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“Over the last few years, we have witnessed increased pressures on parking, and we know that there are soon going to be even more people in the downtown placing additional demands on parking, so we need to plan accordingly for the future,” said Mayor Alan Casavant. “It is important to respond to momentum in the development process now rather than try to play catchup when new development opportunities are presented.”

By building a parking garage, he said, companies that could bring good paying jobs and add to the tax base would see Biddeford as a viable place to locate.

Ward 5 Councilor Amy Clearwater, whose ward includes 3 Lincoln St. where the debated parking garage would be located, said on Tuesday that the parking garage isn’t just for businesses in the mill district or the downtown but for everyone.

“The garage is the necessary next step” for economic development for Biddeford and “to build the tax base and reduce (residents’ property) taxes,” Clearwater said. “This alleviates the tax burden, that’s the goal of the project.”

The vast majority of the city’s expenditure budget is to pay for the salary of city staff, Councilor Marc Lessard said, and wages go up about 2 percent every year, meaning the budget, and property taxes, must also increase to keep the same level of services. “The only way you can slow that is by having additional revenue, by diversification of the tax base,” he said. Lessard sees a parking garage as an answer to attracting businesses to Biddeford and grow the city’s tax base.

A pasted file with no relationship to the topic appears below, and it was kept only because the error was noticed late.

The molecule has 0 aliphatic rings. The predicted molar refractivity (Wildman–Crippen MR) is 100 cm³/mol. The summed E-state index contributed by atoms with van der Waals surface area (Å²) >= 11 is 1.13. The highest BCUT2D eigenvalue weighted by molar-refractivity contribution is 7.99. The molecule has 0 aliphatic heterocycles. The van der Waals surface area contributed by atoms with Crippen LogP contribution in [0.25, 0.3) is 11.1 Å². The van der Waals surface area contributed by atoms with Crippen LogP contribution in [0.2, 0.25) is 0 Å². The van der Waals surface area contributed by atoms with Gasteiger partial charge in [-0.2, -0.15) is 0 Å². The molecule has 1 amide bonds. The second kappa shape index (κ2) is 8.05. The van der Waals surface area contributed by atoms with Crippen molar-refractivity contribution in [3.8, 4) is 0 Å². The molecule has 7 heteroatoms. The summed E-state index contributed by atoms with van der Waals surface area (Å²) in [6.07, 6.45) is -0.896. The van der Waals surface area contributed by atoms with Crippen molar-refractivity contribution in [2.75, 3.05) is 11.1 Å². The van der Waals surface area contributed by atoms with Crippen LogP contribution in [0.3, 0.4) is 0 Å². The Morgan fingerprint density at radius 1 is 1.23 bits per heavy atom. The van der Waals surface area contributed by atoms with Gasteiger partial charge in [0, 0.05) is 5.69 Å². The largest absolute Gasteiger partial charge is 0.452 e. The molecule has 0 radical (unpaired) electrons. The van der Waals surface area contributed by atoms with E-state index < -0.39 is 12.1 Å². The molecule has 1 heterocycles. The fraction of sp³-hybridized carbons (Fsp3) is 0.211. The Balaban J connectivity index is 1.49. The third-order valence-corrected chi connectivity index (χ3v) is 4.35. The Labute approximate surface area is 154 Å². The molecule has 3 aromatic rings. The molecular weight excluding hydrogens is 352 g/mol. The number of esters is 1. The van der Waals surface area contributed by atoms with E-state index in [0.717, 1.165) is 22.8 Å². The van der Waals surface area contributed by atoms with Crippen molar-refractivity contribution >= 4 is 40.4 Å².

In order to move forward with a parking structure, the council approved on Tuesday working to obtain the necessary permits needed for construction. The process is estimated to take four to six months.

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It also approved having Desman Design Management design phase II of a parking garage. The proposed phase I would include 522 spaces, phase II would add about 120 more spaces. The cost of the phase II design is up to $75,000.